To be honest, most people will not have to pay taxes on their Social Security benefits. But if you have a pension or you have substantial investment income, then you may have to pay taxes on a portion of your benefits.
This is true also if you go back to work or continue working after you start collecting benefits.
For example, if you are single and you have combined income (defined as your adjusted gross income + nontaxable interest + 1/2 of your Social Security benefits) between $25,000 and $34,000 you may have to pay taxes on up to 50 percent of your benefits. If your combined income is more than $34,000, up to 85 percent of your benefits may be taxable.
If you are married, those income limits are $32,000 and $44,000 respectively.
If you have a substantial pension or investment assets, you could easily find that you have to pay taxes on your Social Security benefits.
Here are some strategies to help keep the taxes you pay on your Social Security benefits down:
Delay your benefits until you are completely retired. Working while you are collecting Social Security will mean a good portion of your benefits may be taxable, so if you can wait to collect benefits until after you retire, that will help keep the taxes you pay down.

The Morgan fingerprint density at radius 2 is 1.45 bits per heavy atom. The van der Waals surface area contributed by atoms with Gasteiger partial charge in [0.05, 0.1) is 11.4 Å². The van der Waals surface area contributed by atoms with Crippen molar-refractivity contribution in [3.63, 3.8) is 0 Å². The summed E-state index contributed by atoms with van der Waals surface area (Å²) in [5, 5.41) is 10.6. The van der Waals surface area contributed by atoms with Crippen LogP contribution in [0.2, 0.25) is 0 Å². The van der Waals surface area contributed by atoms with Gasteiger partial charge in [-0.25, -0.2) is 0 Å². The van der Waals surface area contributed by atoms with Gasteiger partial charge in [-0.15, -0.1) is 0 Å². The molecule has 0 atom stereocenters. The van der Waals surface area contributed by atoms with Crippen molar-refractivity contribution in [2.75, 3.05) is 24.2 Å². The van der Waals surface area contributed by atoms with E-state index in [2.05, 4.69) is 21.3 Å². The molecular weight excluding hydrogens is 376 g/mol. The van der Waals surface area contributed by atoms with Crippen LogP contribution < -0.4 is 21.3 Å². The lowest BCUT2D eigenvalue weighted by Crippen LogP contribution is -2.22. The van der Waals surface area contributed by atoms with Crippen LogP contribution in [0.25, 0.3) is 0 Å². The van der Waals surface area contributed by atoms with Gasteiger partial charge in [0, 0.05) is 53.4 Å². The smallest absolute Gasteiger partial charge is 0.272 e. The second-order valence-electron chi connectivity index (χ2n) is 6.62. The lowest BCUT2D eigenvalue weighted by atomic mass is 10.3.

Plan Roth IRA conversions to take place before you collect Social Security benefits. Many people take the opportunity to do Roth IRA conversions once they retire because they are in a lower tax bracket. This can be a great long term tax planning strategy.
However, if you are already collecting Social Security benefits the additional income from the conversion could cause your benefits to become taxable, so you should time your conversions before you collect Social Security if possible.
Plan IRA distributions accordingly. Once you reach age 70 1/2 you are required to take minimum distributions from your IRAs. If you have other income that already has you close to the income bases (discussed above), your required minimum distribution (RMD) could put you over those limits, causing your Social Security to be taxable.